Explaining the possible reasons behind South Africa’s recent highly volatile climate, van den Berg said that “the most important factor responsible for these fluctuations is the El Niño Southern Oscillation (ENSO), which has two main components, El Niño and La Niña”.

Nasa scientists predict that the relentless increase in global temperatures will continue this year, bringing even more disruptive weather that is the signature calling card of accelerating climate breakdown.

New Scientist reported that, according to the UK’s Meteorological Office, “a global shift to an El Niño climate pattern later this year could pave the way for the world to breach +1.5°C of warming for the first time in 2024.”

“It makes farming in South Africa very difficult – ranging between the extremes of severe drought or very wet conditions for consecutive seasons,” explained van den Berg.

“Although this happens thousands of kilometres from South Africa, is it responsible for shifts in rainfall patterns not only over South Africa but over the world.”

In South Africa, an El Niño event results in drier than normal conditions and wetter than normal conditions with a La Niña present.

Niña conditions started to develop in the spring of 2020, causing favourable rainfall conditions initially over the eastern and central parts of the country but gradually spreading to the western parts.

Although La Niña is favourable for rainfall over the summer rainfall area of South Africa, the impact is not always the same across the country, for instance in the Eastern Cape, where poor rainfall conditions are still causing severe drought after more than two years of La Niña conditions.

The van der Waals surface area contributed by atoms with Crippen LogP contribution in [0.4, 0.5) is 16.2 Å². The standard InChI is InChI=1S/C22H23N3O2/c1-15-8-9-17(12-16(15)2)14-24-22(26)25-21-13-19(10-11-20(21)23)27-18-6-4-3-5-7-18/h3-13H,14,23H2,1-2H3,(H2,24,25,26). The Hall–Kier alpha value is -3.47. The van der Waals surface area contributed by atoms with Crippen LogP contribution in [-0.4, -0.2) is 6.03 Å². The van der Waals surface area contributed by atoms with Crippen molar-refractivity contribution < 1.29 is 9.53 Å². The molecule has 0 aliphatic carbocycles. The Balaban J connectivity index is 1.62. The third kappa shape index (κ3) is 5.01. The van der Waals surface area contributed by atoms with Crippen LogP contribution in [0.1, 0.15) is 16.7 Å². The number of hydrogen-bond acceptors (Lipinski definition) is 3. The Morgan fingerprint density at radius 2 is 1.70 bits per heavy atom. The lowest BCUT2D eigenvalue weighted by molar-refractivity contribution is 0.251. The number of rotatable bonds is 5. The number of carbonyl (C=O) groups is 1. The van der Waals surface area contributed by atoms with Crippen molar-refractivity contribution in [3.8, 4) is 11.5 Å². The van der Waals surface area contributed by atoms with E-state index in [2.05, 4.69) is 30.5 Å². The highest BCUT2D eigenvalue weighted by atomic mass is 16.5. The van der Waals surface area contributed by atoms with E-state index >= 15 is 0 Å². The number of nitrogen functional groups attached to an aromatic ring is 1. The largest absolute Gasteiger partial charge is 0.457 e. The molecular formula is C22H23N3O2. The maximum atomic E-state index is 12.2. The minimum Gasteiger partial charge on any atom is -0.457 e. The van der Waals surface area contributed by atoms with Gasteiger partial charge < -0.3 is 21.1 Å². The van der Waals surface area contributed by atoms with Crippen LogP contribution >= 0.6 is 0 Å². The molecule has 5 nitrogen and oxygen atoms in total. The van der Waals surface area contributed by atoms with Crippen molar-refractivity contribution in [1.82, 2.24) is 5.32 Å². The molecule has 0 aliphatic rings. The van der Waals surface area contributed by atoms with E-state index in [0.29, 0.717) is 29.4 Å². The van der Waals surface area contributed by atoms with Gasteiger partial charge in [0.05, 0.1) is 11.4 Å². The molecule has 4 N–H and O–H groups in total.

Although La Niña conditions are still present, it is expected that it will last until at least the first half of this year which will only be the third time since 1950 that there will be three consecutive La Niña events, because La Niña events usually last a single season, from around September to April.

“Mpumalanga, Gauteng, Eastern Free State and northern parts of KwaZulu-Natal are expected to receive above-average rainfall well into February,” said van den Berg.

Drier conditions are possible from about February 2023, with the forecast of the current La Niña that will weaken from early 2023.

With the expected weakening of La Niña, there is a high probability for drier conditions from about the second part of February 2023.

Below-average rainfall is highly possible for the winter rainfall region, eastern parts of the country, from about April 2023, indicating the start of a new dry cycle.

Although global warming is evident, there are also impacts on rainfall and it can even be responsible for lower temperatures in some areas for specific times of the year.

The turning point of the current wet cycle towards a drier period will most probably begin to develop from about 2023 in the central to western summer rainfall area of South Africa.

Dominic Naidoo is Environment Activist and writer.